In a typical embodiment, the reaction mixture includes a buffered solution. The pH of the buffered system is in a range of about 6.0 to about 9.0. In yet another embodiment, the method further comprises the step of aerating the reaction mixture for a period of time sufficient to allow for the conversion of substantially all of the hydroxymethylfurfural into DFF.
This disclosure also provides a method of producing a furan carboxylic acid where the C1 carbon of the hydroxymethylfurfural nucleus of (i.e., hydroxymethylfurfural itself or a substituted derivative thereof) is oxidized to a carboxylic acid group. The method comprises the steps of forming a mixture of an oxidizing enzyme and hydroxymethylfurfural species and adding an oxidant at a controlled rate of addition to the mixture to form the furan carboxylic acid. Typically, the rate of oxidant addition is from about 0.2 to about 1.5 substrate equivalents per hour, more typically, about 0.5 equivalents per hour.
In another method, the catalytic enzyme is chloroperoxidase, which uses hydrogen peroxide as the oxidant. Typically, the concentration of hydrogen peroxide is from between 1% to 10% by volume. More typically, the concentration of the hydrogen peroxide is 3% by volume.
The method may further include the step of precipitating the furan carboxylic acid from an aqueous solution and may include recrystallizing the precipitate to form substantially pure furan carboxylic acid.
In a broad aspect, the present disclosure discloses methods of selectively producing at least one of a C1 or C6 oxidized product of hydroxymethylfurfural and its derivative species by use of an oxidizing enzyme. As used herein a “hydroxymethylfurfural species” means hydroxymethylfurfural and substituted derivatives of hydroxymethylfurfural, having the general formula:
To be clear, in the structure above the aldehyde group is on the C1 carbon and R1 is attached to the C6 carbon and the hydroxymethylfurfural species include those wherein R1 is H, OH, or a C1-C10 alkyl, allyl, acyl, aryl, or RO— ether moiety, including cyclic groups; R2 and R3 are independently H, OH, or a C1-C10 alkyl, allyl, acyl, aryl, or ether moiety, including cyclic groups; and R4 is H, OH, or a C1-C10 alkyl, allyl, acyl, aryl, or RO— ether moiety, including cyclic groups; with the proviso that R1 and R4 are not simultaneously acid groups at the C1 and C6, positions, in which case the HMF species would be fully oxidized at the C1 and C6 positions such as in the case of FDCA. Exemplary embodiments demonstrate the oxidation of HMF, and C1 to C4 HMF ethers and ester derivatives of HMF at the C6 position, however these embodiments are exemplary only, as one of ordinary skill in the art would understand that the enzymatic oxidations described herein would be expected to work with a variety of HMF species.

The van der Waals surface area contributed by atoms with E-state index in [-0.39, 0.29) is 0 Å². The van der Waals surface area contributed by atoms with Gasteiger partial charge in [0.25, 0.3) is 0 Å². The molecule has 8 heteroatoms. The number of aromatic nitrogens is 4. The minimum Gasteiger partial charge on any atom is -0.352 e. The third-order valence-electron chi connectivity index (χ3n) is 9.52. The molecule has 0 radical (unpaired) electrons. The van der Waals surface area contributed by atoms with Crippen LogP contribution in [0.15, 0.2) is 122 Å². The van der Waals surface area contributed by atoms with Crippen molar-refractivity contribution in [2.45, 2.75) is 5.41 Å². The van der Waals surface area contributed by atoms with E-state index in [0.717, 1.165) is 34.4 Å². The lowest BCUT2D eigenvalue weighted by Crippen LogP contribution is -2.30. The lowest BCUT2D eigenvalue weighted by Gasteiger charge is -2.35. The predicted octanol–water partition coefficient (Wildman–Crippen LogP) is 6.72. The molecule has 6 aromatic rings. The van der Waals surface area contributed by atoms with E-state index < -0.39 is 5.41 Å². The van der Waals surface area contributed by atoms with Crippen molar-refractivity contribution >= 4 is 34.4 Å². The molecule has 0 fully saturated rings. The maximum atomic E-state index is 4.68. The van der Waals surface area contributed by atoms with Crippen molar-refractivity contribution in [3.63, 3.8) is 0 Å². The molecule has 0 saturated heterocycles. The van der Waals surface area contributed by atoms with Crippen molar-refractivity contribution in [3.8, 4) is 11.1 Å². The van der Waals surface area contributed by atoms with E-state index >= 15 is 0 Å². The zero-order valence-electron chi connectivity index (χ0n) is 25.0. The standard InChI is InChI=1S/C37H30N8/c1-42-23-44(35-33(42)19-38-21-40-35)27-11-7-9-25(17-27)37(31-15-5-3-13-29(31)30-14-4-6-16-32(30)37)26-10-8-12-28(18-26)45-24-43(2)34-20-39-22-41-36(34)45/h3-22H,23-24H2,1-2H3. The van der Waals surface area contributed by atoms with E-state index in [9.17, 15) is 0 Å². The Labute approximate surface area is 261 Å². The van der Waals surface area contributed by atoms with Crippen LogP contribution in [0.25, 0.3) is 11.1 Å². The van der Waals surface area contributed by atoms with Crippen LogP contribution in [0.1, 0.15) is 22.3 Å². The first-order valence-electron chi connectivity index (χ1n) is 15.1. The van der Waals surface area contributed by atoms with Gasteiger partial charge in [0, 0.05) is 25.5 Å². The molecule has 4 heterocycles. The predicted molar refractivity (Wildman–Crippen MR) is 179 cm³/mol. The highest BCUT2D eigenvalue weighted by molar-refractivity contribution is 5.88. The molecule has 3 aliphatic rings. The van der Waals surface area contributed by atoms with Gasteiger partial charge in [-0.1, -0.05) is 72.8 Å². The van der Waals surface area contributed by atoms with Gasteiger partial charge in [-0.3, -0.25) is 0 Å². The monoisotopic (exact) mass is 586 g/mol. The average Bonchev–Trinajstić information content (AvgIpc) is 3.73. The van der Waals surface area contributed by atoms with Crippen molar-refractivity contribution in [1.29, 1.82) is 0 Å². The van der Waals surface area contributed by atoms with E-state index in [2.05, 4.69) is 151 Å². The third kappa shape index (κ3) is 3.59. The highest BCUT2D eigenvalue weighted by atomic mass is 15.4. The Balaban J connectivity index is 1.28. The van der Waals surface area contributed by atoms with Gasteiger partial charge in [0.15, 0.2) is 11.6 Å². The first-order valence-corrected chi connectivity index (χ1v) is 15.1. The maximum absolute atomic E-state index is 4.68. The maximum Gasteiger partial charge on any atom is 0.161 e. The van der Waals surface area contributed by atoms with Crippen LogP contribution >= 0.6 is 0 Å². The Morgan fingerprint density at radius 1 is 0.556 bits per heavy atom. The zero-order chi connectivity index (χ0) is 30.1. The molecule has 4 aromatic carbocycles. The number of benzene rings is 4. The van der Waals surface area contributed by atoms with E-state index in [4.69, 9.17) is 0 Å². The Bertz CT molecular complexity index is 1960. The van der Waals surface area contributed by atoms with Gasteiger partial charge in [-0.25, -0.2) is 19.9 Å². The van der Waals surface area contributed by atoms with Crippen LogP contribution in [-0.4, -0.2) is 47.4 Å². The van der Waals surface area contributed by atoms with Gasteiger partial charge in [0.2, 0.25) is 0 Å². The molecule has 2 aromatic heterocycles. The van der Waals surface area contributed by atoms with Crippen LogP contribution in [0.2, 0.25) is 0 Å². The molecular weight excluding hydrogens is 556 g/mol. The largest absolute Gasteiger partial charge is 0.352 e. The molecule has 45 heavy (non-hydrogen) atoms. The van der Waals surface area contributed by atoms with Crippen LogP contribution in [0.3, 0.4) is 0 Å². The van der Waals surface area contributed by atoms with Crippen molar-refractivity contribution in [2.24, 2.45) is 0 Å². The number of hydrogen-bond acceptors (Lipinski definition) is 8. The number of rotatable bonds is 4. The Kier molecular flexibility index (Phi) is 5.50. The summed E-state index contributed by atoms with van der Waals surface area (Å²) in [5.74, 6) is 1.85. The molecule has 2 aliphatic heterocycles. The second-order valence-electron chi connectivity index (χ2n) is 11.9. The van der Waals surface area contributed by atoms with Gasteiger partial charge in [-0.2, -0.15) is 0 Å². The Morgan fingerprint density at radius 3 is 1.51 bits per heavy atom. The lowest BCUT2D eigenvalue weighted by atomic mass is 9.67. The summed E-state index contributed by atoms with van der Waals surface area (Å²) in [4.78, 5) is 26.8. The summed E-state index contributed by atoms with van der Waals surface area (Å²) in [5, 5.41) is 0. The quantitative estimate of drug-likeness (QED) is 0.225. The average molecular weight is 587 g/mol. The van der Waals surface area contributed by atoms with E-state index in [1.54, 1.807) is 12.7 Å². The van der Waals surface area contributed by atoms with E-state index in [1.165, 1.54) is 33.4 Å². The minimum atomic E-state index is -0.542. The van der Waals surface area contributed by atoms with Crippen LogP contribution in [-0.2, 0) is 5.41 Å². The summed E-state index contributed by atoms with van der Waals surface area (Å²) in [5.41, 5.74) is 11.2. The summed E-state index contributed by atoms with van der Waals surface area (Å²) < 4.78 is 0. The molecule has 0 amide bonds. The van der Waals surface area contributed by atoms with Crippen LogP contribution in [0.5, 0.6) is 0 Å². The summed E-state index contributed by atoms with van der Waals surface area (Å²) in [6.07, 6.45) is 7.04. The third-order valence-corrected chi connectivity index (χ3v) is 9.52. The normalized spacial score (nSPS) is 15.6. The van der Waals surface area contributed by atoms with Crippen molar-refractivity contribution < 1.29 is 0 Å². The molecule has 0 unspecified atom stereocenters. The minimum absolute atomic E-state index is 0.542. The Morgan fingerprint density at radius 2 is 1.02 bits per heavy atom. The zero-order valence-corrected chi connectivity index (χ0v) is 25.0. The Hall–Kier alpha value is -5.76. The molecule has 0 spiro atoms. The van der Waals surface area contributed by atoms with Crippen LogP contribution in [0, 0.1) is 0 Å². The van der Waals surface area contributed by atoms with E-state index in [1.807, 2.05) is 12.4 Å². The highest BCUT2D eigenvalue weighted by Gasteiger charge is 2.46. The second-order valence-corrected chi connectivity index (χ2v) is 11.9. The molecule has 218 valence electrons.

Surprisingly, a variety oxidizing enzymes are suitable for use in different embodiments of the methods provided herein. In certain embodiments, the oxidizing enzyme is an oxidase, best exemplified herein with an aryl alcohol oxidase. As shown in the example to follow herein, routine screening may be used to identify other oxidases that oxidize HMF, and several were shown to provide this function at least to a limited extent as exemplified. It may be noted that the following oxidases did not function to oxidize hydroxymethylfurfural: Alcohol oxidase from Candida boidinii, Ascorbate oxidase from Cucurbita sp. and Laccase from Rhus vernificera.
In other embodiments the oxidizing enzyme is a peroxidase, exemplified herein with a chloroperoxidase. It is anticipated that other peroxidases other than chloroperoxidases should also function to oxidize hydroxymethylfurfural species and functional peroxidases can be identified by routine screening using the guidance provided herein. It may be noted that the following peroxidases did not function to oxidize HMF: bromoperoxidase from Corallina officinalis, Horseradish peroxidase, soybean peroxidase, lignin peroxidase, manganese peroxidase, lactoperoxidase from bovine milk, glucose oxidase from Aspergillus niger, galactose oxidase from Dactylium dendroides, and alcohol oxidase from Pichia pastoris.